The current Idaho state minimum wage is $7.25 an hour, the same as the federal minimum wage. The minimum wage for a tipped employee is $3.35 per hour. A training minimum wage of $4.25 per hour can be paid to employees under 20 years old for the first 90 calendar days of employment.
Idaho law does not require employers to give breaks or meal periods. You would only be entitled to breaks if it is the employer's policy to provide them.
Neither Idaho law nor the federal Fair Labor Standards Act requires an employer to provide vacation, holiday, severance or sick pay. These items are matters for agreement between the employer and the employee or their authorized representative. If there is any change in a policy that is in effect, the employee must be notified prior to the change.
You should first discuss this with the employer because the employer has the right to change your rate of pay at any time unless you are covered by a labor agreement or other form of pay guarantee. However, you must be notified of any reduction in your pay rate prior to the work being performed. Although your paycheck may be considered notification of a reduction, if you already performed the work, you could file a claim for wages for the difference in wages for work performed prior to the notification.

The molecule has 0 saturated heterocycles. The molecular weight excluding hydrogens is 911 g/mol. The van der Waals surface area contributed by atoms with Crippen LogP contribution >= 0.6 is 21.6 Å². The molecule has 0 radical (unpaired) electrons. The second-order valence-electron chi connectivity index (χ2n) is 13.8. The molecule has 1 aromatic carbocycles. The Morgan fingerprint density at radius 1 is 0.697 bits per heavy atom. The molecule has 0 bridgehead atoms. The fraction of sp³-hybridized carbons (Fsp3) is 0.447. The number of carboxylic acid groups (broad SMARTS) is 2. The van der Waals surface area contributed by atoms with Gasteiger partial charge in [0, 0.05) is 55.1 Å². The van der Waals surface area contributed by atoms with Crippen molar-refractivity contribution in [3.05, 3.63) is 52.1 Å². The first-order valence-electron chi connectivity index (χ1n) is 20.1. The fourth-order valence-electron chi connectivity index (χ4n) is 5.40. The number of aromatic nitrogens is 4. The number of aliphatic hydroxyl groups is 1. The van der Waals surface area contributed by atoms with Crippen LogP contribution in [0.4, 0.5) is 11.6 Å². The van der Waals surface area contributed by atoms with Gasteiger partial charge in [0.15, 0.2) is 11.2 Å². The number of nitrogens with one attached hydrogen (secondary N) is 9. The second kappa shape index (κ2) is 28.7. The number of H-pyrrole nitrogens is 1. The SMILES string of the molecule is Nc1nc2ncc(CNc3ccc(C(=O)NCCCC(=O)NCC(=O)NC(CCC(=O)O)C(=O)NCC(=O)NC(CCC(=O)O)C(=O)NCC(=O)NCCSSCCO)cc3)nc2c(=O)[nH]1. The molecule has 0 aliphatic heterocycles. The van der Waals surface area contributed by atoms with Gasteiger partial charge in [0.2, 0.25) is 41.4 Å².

If you have further questions, contact your nearest Idaho Department of Labor wage & hour compliance officer.
Idaho is a "work at will" state. This means that there is no set length for an employment relationship, and either the employer or the employee may end it at any time, with or without notice and with or without cause. If there is an employer policy, employment contract or union agreement, the employment relationship may be subject to the terms and conditions of that agreement.
There are some exceptions to an employer's right to terminate an employee. For example, employees should never be terminated for a discriminatory or retaliatory reason. If you believe you have been the victim of illegal discrimination based on age, race, color, national origin, sex, religion or disability, you should contact:
P.O. Box 83720
Boise, Idaho 83720-0040
Phone: (208) 334-2873 or toll free (888) 249-7025
You should notify your employer of any work-related illness or injury. Questions regarding work-related illness or injury or workers' compensation benefits should be addressed to the:
P.O. Box 83720
Boise, Idaho 83720-0041
Phone: (208) 334-6000
In accordance with the federal Fair Labor Standards Act, overtime must be paid at a rate of time and one half for all hours worked over 40 in a workweek unless the employer or the individual employee is considered exempt.
For information about the overtime provisions of the federal Fair Labor Standards Act, contact the U.S. Department of Labor regional office listed below or access the website at http://www.dol.gov/elaws/.
In northern Idaho: